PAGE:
Manhattan Project is a quintessential worker placement Euro game with a few twists that made it far more enjoyable for me than very similar games such as Agricola. The players are countries competing to develop their own nuclear weapons.
 My dinky personal playing space, only six buildings but at least I already have a bomb loaded!
 They use three different types of workers (labourers, engineers and scientists) to take actions dictated on the main board as well as the buildings they can buy. Players have to accumulate resources such as money and yellowcake (un-enriched Uranium ore) and then refine uranium and/or plutonium, research different bomb designs, build said bombs, and then "load" them. Only loaded bombs grant victory points - money and other resources are only means to an end (building the bomb) and provide no victory points. So it's an exercise in creating the most efficient economic chains just like Agricola. But what Manhattan Project does differently is injecting a lot more direct competition and ability to interfere with the other players than most Eurogames have.
 Players can use espionage to send their workers into enemy's buildings denying their use, they can also build fighters and bombers to disable enemy buildings and disrupt their chains. There is a LOT of depth to the game, and I haven't even tried the hydrogen bomb rules or the expansion, but I have already enjoyed it a lot more than Agricola. I'm not sure I'm comfortable with the theme as being entirely appropriate, but then again Archipelago is one of my top favourite games and it's a game about the brutal colonization of Polynesian islands by Europeans...

Finally, Brass was a game I was very dubious about, since it's designed by Martin Wallace known for very heavy Eurogames and whose game After the Flood I didn't particularly enjoy. On the surface there is little to recommend Brass - it's a game about industrial development in Lancashire in the second half of the 19th century, and it's butt ugly to boot (just look at it!).
 It also features one of the worst-written manuals I've ever seen. However, we played a few practice turns first, slowly figured out the rules and played a proper game, and surprisingly we had a blast! Players play two cards per turn that dictate where the players can construct buildings or what type of buildings they can place. At the same time players are trying to accumulate money and to spend the coal and iron from their mines or from the separate pool of resources. The game has two phases - a canal phase and railroad phase. During each phase players have access to different buildings, the costs are different, and some locations only open up in the railroad phase. Almost everything gets wiped out after the canal phase (this seems to be Martin Wallace's calling card just like After the Flood) so the players have clear choices between trying to make as much money in the canal phase or to lay groundwork for even bigger expansion during the railway age. There is a lot more to this game but suffice to say I greatly enjoyed it and anyone who likes Powergrid will find a lot to like here as well, provided you can get past the awful manual and visual design (I found some tiles very hard to read because of a poor choice of colour contrast).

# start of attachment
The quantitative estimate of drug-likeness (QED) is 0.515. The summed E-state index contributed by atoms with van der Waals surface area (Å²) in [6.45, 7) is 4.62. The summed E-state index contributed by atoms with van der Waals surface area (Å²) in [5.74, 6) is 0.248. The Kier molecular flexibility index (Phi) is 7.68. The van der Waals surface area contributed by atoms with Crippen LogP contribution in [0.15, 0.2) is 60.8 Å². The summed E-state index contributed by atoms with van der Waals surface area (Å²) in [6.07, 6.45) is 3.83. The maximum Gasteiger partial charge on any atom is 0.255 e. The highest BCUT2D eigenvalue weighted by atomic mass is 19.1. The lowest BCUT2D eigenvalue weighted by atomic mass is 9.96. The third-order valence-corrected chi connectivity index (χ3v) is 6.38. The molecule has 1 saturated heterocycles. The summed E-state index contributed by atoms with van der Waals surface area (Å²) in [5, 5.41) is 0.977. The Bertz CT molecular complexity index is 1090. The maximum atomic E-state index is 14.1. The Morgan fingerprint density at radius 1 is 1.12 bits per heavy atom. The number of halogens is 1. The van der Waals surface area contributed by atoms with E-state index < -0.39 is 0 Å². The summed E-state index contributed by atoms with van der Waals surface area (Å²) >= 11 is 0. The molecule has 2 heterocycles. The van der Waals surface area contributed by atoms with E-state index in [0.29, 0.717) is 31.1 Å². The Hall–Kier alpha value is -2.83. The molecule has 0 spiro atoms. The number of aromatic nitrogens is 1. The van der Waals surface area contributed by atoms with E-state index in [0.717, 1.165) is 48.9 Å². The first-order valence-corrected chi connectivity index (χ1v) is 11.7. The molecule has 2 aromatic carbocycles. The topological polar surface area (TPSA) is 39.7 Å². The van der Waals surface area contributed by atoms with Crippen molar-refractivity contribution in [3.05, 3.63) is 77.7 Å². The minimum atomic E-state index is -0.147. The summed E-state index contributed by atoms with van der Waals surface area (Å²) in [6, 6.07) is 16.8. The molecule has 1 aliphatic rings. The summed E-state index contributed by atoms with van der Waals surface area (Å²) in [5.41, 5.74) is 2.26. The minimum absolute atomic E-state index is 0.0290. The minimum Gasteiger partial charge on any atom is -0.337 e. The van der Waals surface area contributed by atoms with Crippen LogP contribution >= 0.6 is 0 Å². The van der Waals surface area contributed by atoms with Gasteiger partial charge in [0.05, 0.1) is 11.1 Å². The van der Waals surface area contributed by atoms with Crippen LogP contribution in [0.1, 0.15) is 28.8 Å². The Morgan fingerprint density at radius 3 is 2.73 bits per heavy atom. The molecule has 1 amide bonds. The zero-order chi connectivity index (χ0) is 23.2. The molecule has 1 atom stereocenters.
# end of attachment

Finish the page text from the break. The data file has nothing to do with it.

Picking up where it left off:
Anyway, three new games and I can't wait to play all three of these again! Definitely a big hit with me!

Saturday, September 12, 2015

Mage Knight and After the Flood

It only took me two weeks after moving to Doha, Qatar to find a board gaming group. Meetup is pretty amazing for finding people for whatever hobby or past time you're looking for. The group I joined (link here) plays every week, Simon is a very gracious host with a very large playing table, a very large collection, and a fantastic view of the Pearl. So if you're in Doha and you want to play some board games give a shout. Anyway, on to the reviews.

We decided to play two games that two of the players have never played before: Vlaada Chvátil's Mage Knight (2011 edition) and Martin Wallace's After the Flood (a 2008 game). I'll start with the latter however as that was the one we played first. After the Flood is set in ancient Mesopotamia and covers about 2000 years of history with the manual being full of wonderful historical information and trivia about the setting.
Picture courtesy of Dice Tower
At its heart, After the Flood is a worker placement, area control game. Workers are used to generate basic resources and to claim areas where these basic resources can be upgraded to progressively better and better resources. At the end of the game if you have the most workers in a given area you score the victory points for that area. Armies are used to deny areas to the enemy, sack enemy cities, or in lieu of workers when trading resources. Cities can also be upgraded for massive victory point boosts. The game has several unique mechanics to handicap the lead players, for example if one player passes the other players can keep taking turns but every turn they subsequently take requires them to throw away some of their resources. Also, the game is broken up into five turns and on turns 2 and 4 a great deluge (or as the game called it Decline Phase) occurs which wipes out most of the workers off the board, effectively resetting it. In each turn new empires open up for players to raise their armies in so you're constantly planning one or two turns ahead, looking to see where you will be able to raise armies and control vital resources. The other noteworthy thing about the game is that it is designed precisely for three players. Three shall be the number of thy counting, and the number of thy counting shall be two. Not two, not four, not two to three or two to four, three. This makes it a bit weird. So what I liked about it was the whole process of building an effective economic engine to steamroll your empire to victory. The way different resources provided different bonuses (such as upgrading your army or building a bigger army or giving you more workers or upgrading cities) was very well managed. I also rather liked the look of the board and the pieces although many people online apparently complain that the game looks boring - I don't agree, it has a clean aesthetic with Mesopotamian feel and the areas are very clearly delineated. However, would I recommend After the Flood? Well, no. And there are three big reasons for it. The first reason is how combat is resolved. Basically it's like Risk, but only the attacker rolls the dice and the probabilities are HEAVILY skewed in the favour of the attacker (7+ if your army has no upgrades, or 5+ if it is better equipped than your opponent, that means that even when you don't have equipment you'll be killing the enemy 50% of the time). Building enormous army of doom to completely disrupt your opponents' plans seems too easy and the dice rolling is too random and feels out of place in an otherwise Eurogame design. The other reason is that there isn't much replay value to it. It's quite clear what gives the most victory points from the start so as long as you try to occupy areas that produce certain resources (particularly Lapis Lazuli and gold) you'll be able to place more workers and have better armies than your opponents. Finally, After the Flood is - like Monopoly or Risk - a game where you can usually see who's going to win the game by the end of turn three, and yet it takes two more turns to make it a fait accompli. If it wasn't for these reasons I'd definitely recommend it. It was enjoyable enough for a 1.5-2 hour game, but nothing I'd really want to play again. Games such as Samurai, El Grande or Archipelago (my personal favourite) do the same thing but much better.